• A risk to credibility & reputation: Credibility and reputation are hugely important for Judges, and it is felt that the slightest potential slight on their life could be debilitating and prevent judges from performing fairly.
  • Opening a Pandora ’s Box: The discussions in the top court can be sometimes freewheeling and can also include the discussion of judges’ private lives, the examination of government intelligence reports and the expression of judges’ personal opinions.
  • On Target: Judges can become an easy target for all, especially those who may have been rejected by the collegium, but continue to sit in high courts. Sometimes, it can lead to advocates get their hands on dirt against judges that they can take it out of context and use it for leverage in the court, by asking for their recusal or otherwise, questioning their independence in hearing the specific case.

THE OTHER SIDE OF THE COIN:

  • The judiciary is not solely responsible for the entire justice system.
  • State and central governments can also be held responsible for insufficient budgetary provisioning for the same.
  • The Government is also to be blamed for judicial mal-administration, including the pendency pile-up.

SUGGESTIVE MEASURES:

  • Deciding cases in lower courts: For the judicial system to work most effectively and fairly, the vast majority of cases should be decided in the lower courts without the prospect of endless appeal hanging over the heads of litigants.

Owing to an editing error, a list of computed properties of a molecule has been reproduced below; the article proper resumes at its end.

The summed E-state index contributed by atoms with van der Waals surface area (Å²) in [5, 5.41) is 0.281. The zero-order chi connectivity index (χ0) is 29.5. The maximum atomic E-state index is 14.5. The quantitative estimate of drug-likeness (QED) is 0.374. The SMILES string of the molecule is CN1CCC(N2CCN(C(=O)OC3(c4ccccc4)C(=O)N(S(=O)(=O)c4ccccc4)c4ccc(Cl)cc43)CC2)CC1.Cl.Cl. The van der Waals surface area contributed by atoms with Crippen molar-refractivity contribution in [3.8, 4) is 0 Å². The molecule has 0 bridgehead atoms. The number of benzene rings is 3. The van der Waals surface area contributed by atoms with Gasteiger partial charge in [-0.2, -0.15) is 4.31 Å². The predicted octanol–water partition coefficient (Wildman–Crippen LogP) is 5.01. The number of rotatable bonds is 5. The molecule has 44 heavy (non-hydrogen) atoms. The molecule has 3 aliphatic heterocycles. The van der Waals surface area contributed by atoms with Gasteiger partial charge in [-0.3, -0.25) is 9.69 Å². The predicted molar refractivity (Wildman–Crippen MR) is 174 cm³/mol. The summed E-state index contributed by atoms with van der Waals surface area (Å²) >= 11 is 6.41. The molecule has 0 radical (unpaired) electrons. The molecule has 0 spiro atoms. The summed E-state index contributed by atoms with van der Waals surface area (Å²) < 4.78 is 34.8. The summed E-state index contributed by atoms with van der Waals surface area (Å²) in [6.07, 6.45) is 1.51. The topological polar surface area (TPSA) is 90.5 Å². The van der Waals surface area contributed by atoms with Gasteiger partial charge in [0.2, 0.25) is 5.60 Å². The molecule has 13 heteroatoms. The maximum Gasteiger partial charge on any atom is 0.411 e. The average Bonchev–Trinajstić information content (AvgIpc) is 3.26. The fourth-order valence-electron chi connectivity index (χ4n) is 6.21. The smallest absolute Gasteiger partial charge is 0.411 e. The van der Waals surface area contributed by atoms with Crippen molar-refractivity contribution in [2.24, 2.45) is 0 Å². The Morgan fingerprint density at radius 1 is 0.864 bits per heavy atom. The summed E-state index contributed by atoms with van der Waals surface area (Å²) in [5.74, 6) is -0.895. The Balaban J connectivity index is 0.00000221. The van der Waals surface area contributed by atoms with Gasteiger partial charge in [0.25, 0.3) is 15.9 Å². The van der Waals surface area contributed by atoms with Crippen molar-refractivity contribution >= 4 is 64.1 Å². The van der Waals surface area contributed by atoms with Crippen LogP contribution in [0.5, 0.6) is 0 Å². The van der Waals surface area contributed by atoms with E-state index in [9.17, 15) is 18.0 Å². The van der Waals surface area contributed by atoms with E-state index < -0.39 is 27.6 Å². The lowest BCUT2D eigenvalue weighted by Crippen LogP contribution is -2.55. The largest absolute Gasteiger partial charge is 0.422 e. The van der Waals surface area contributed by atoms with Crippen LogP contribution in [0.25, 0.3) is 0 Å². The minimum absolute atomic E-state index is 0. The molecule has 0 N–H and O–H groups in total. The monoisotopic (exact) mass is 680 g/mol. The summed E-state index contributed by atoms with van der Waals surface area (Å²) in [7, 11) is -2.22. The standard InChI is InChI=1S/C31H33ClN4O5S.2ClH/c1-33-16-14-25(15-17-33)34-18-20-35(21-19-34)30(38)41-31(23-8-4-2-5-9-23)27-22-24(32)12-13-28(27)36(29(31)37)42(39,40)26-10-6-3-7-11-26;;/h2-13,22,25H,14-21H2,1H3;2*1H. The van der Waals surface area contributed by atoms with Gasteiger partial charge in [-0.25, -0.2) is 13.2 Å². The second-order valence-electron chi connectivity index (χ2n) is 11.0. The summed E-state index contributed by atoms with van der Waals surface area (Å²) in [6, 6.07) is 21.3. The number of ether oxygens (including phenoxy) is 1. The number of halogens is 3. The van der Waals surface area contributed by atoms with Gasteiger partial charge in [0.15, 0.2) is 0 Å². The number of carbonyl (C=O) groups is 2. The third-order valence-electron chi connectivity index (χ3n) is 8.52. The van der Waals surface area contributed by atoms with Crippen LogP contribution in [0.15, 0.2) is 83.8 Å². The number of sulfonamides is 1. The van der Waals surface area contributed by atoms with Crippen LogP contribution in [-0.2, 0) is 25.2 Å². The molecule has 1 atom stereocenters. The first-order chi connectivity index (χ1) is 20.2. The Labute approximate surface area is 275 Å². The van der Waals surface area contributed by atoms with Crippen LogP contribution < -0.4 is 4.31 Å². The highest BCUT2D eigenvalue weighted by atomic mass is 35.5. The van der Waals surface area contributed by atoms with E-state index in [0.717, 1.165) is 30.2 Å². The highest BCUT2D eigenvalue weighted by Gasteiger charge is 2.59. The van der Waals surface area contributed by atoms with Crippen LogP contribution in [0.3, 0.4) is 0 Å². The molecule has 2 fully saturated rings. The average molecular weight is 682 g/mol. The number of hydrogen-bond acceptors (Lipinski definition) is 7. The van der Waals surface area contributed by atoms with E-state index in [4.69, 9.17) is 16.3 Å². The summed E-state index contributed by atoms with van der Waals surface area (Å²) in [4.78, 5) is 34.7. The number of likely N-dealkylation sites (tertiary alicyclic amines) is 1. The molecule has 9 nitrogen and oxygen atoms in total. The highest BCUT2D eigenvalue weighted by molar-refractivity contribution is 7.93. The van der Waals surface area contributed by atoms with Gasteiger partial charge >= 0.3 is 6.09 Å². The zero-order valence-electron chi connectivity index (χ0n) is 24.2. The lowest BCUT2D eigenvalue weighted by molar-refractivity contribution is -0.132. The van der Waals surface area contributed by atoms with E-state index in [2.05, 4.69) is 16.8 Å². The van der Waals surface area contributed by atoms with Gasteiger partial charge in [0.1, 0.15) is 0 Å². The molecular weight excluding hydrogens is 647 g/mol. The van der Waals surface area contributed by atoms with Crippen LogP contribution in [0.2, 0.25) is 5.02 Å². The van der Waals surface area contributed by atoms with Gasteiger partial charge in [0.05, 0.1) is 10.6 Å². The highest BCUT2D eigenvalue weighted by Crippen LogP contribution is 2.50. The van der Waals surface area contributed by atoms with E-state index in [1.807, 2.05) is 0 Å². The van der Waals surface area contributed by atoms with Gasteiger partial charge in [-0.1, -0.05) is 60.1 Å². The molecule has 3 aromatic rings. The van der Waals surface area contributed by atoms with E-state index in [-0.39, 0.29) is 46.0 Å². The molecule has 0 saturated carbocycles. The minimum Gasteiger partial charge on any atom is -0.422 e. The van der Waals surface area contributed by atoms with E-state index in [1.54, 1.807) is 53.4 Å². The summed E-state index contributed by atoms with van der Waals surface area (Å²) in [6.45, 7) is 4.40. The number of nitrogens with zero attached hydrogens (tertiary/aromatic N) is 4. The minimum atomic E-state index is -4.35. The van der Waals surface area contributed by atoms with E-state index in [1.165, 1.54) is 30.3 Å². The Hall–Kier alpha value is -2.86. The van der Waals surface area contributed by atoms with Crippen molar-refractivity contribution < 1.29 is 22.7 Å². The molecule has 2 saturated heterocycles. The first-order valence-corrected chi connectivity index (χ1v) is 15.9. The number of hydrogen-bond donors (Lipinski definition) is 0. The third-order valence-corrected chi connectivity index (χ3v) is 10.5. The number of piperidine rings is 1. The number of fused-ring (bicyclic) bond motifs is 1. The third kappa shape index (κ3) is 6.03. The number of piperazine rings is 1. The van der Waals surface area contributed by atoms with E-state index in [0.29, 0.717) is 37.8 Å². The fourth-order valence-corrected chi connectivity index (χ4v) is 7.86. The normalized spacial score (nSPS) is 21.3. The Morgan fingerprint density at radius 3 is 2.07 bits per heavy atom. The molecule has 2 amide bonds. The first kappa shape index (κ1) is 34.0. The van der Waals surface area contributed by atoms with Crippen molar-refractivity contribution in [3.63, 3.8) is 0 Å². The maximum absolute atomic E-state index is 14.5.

• Handling a few cases: To really tackle the challenges created by the current system, the apex court simply needs to hear fewer cases.
  • Fair resolving: Dealing with cases quickly is, of course, not the only measure of a good legal system. Cases have to be dealt with fairly and judiciously.
  • Regular reporting: The court needs to produce an annual report and regularly releases data about its inner working beyond basic structure concerning its backlog or the number of instituted or disposed of matters.
  • Creating Regional Benches: To tackle geographic inequity, regional Benches of the Supreme Court should be created.

Moreover, there is a need to reduce government litigation, compulsory use of mediation and another alternative dispute resolution mechanisms. Simplifying procedures, recommending precise capacity reinforcements and use of technology can also clear all backlogs in the courts.

THE ROAD AHEAD:

Whatever the final remedy, it should come through a process involving active debate over the court’s activities by all stakeholders, including judges, the government, the Bar, academics, and the Indian public. How accessible should the court be (and to what kind of litigant)? How cohesive should its jurisprudence be? How involved should it be in public interest litigation? How closely should it follow the founders’ vision of the Supreme Court, or should it refashion a new one? There are very real trade-offs involved in answering these questions.

Now, the real challenge is to ensure that India’s judiciary remains accountable to the principles of democracy. Judiciary cannot be above democracy.

Also read: Supreme Court Stays Maharashtra’s EWS Quota

moderator
By moderator August 14, 2019 11:09